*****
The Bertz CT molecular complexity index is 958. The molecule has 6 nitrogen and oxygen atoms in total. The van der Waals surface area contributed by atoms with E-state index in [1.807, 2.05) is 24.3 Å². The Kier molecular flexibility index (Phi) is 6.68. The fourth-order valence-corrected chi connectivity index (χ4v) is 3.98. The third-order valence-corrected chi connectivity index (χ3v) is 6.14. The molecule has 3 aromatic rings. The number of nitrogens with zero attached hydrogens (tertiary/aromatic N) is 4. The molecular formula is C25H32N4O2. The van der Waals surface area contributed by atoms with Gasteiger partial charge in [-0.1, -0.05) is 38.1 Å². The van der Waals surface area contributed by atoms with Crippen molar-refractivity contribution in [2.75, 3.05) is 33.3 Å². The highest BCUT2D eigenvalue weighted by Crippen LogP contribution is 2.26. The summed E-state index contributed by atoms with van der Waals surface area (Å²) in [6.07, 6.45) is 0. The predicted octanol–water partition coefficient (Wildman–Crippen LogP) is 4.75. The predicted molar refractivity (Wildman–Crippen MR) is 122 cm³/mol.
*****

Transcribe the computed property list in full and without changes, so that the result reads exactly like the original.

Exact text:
The Bertz CT molecular complexity index is 958. The molecule has 6 nitrogen and oxygen atoms in total. The van der Waals surface area contributed by atoms with E-state index in [1.807, 2.05) is 24.3 Å². The Kier molecular flexibility index (Phi) is 6.68. The fourth-order valence-corrected chi connectivity index (χ4v) is 3.98. The third-order valence-corrected chi connectivity index (χ3v) is 6.14. The molecule has 3 aromatic rings. The number of nitrogens with zero attached hydrogens (tertiary/aromatic N) is 4. The molecular formula is C25H32N4O2. The van der Waals surface area contributed by atoms with Gasteiger partial charge in [-0.1, -0.05) is 38.1 Å². The van der Waals surface area contributed by atoms with Crippen molar-refractivity contribution in [2.75, 3.05) is 33.3 Å². The highest BCUT2D eigenvalue weighted by Crippen LogP contribution is 2.26. The summed E-state index contributed by atoms with van der Waals surface area (Å²) in [6.07, 6.45) is 0. The predicted octanol–water partition coefficient (Wildman–Crippen LogP) is 4.75. The predicted molar refractivity (Wildman–Crippen MR) is 122 cm³/mol.